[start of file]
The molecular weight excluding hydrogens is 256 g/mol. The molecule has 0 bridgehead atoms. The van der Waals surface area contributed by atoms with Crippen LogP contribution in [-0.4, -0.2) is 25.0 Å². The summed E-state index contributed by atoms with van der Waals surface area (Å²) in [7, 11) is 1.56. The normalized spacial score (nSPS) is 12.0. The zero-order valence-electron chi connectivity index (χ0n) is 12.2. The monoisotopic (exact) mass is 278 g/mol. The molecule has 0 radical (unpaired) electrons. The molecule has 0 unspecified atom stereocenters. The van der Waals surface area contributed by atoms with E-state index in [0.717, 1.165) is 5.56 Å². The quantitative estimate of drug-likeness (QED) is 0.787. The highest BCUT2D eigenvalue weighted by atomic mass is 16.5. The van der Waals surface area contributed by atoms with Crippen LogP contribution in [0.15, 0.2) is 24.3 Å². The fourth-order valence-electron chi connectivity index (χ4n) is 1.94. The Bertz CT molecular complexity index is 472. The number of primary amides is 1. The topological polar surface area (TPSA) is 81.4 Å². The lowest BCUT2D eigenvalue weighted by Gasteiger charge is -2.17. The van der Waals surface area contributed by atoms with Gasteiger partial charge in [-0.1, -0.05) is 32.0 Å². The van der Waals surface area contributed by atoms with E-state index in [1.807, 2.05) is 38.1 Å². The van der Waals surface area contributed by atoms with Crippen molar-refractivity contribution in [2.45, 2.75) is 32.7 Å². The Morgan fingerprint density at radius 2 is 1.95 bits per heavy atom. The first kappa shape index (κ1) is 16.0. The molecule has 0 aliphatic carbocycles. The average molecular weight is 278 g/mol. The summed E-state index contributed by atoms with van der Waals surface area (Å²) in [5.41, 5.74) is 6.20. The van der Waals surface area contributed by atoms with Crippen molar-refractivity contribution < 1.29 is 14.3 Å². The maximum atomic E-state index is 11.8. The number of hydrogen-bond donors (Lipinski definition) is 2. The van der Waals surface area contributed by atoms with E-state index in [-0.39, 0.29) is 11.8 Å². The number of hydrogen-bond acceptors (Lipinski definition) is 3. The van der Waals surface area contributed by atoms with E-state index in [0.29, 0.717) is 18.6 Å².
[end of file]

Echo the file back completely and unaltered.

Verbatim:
The molecular weight excluding hydrogens is 256 g/mol. The molecule has 0 bridgehead atoms. The van der Waals surface area contributed by atoms with Crippen LogP contribution in [-0.4, -0.2) is 25.0 Å². The summed E-state index contributed by atoms with van der Waals surface area (Å²) in [7, 11) is 1.56. The normalized spacial score (nSPS) is 12.0. The zero-order valence-electron chi connectivity index (χ0n) is 12.2. The monoisotopic (exact) mass is 278 g/mol. The molecule has 0 radical (unpaired) electrons. The molecule has 0 unspecified atom stereocenters. The van der Waals surface area contributed by atoms with E-state index in [0.717, 1.165) is 5.56 Å². The quantitative estimate of drug-likeness (QED) is 0.787. The highest BCUT2D eigenvalue weighted by atomic mass is 16.5. The van der Waals surface area contributed by atoms with Crippen LogP contribution in [0.15, 0.2) is 24.3 Å². The fourth-order valence-electron chi connectivity index (χ4n) is 1.94. The Bertz CT molecular complexity index is 472. The number of primary amides is 1. The topological polar surface area (TPSA) is 81.4 Å². The lowest BCUT2D eigenvalue weighted by Gasteiger charge is -2.17. The van der Waals surface area contributed by atoms with Gasteiger partial charge in [-0.1, -0.05) is 32.0 Å². The van der Waals surface area contributed by atoms with E-state index in [1.807, 2.05) is 38.1 Å². The van der Waals surface area contributed by atoms with Crippen molar-refractivity contribution in [2.45, 2.75) is 32.7 Å². The Morgan fingerprint density at radius 2 is 1.95 bits per heavy atom. The first kappa shape index (κ1) is 16.0. The molecule has 0 aliphatic carbocycles. The average molecular weight is 278 g/mol. The summed E-state index contributed by atoms with van der Waals surface area (Å²) in [5.41, 5.74) is 6.20. The van der Waals surface area contributed by atoms with Crippen molar-refractivity contribution < 1.29 is 14.3 Å². The maximum atomic E-state index is 11.8. The number of hydrogen-bond donors (Lipinski definition) is 2. The van der Waals surface area contributed by atoms with E-state index in [-0.39, 0.29) is 11.8 Å². The number of hydrogen-bond acceptors (Lipinski definition) is 3. The van der Waals surface area contributed by atoms with E-state index in [0.29, 0.717) is 18.6 Å².